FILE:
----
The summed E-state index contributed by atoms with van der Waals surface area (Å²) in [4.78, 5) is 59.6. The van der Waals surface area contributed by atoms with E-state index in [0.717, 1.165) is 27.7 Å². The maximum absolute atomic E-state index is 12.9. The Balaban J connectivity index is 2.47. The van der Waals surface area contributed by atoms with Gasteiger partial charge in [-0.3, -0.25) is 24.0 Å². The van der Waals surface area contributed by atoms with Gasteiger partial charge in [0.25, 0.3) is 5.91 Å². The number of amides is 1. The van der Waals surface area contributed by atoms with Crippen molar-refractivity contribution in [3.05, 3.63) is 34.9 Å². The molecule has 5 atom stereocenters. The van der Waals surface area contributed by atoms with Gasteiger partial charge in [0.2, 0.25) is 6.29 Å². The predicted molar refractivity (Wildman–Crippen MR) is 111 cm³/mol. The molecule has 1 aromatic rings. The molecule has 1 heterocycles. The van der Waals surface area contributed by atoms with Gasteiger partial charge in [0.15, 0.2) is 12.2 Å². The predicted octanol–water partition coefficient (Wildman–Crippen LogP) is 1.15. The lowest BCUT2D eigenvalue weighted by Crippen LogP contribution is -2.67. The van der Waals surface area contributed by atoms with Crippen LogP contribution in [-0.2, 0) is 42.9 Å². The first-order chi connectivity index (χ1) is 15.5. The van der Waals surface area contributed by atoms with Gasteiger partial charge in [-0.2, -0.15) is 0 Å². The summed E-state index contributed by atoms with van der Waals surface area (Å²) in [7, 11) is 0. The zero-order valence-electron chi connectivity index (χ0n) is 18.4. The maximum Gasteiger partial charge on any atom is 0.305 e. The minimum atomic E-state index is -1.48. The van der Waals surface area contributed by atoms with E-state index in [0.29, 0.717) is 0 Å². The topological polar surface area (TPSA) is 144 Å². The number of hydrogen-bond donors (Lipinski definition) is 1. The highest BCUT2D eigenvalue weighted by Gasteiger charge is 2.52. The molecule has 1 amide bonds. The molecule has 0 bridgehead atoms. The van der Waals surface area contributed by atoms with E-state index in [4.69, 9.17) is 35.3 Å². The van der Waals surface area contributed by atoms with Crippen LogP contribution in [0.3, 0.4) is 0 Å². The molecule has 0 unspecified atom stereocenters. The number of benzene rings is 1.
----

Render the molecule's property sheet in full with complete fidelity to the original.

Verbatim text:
The summed E-state index contributed by atoms with van der Waals surface area (Å²) in [4.78, 5) is 59.6. The van der Waals surface area contributed by atoms with E-state index in [0.717, 1.165) is 27.7 Å². The maximum absolute atomic E-state index is 12.9. The Balaban J connectivity index is 2.47. The van der Waals surface area contributed by atoms with Gasteiger partial charge in [-0.3, -0.25) is 24.0 Å². The van der Waals surface area contributed by atoms with Gasteiger partial charge in [0.25, 0.3) is 5.91 Å². The number of amides is 1. The van der Waals surface area contributed by atoms with Crippen molar-refractivity contribution in [3.05, 3.63) is 34.9 Å². The molecule has 5 atom stereocenters. The van der Waals surface area contributed by atoms with Gasteiger partial charge in [0.2, 0.25) is 6.29 Å². The predicted molar refractivity (Wildman–Crippen MR) is 111 cm³/mol. The molecule has 1 aromatic rings. The molecule has 1 heterocycles. The van der Waals surface area contributed by atoms with Gasteiger partial charge in [0.15, 0.2) is 12.2 Å². The predicted octanol–water partition coefficient (Wildman–Crippen LogP) is 1.15. The lowest BCUT2D eigenvalue weighted by Crippen LogP contribution is -2.67. The van der Waals surface area contributed by atoms with Crippen LogP contribution in [-0.2, 0) is 42.9 Å². The first-order chi connectivity index (χ1) is 15.5. The van der Waals surface area contributed by atoms with Gasteiger partial charge in [-0.2, -0.15) is 0 Å². The summed E-state index contributed by atoms with van der Waals surface area (Å²) in [7, 11) is 0. The zero-order valence-electron chi connectivity index (χ0n) is 18.4. The maximum Gasteiger partial charge on any atom is 0.305 e. The minimum atomic E-state index is -1.48. The van der Waals surface area contributed by atoms with E-state index in [0.29, 0.717) is 0 Å². The topological polar surface area (TPSA) is 144 Å². The number of hydrogen-bond donors (Lipinski definition) is 1. The highest BCUT2D eigenvalue weighted by Gasteiger charge is 2.52. The molecule has 1 amide bonds. The molecule has 0 bridgehead atoms. The van der Waals surface area contributed by atoms with E-state index in [4.69, 9.17) is 35.3 Å². The van der Waals surface area contributed by atoms with Crippen LogP contribution in [0.3, 0.4) is 0 Å². The molecule has 0 unspecified atom stereocenters. The number of benzene rings is 1.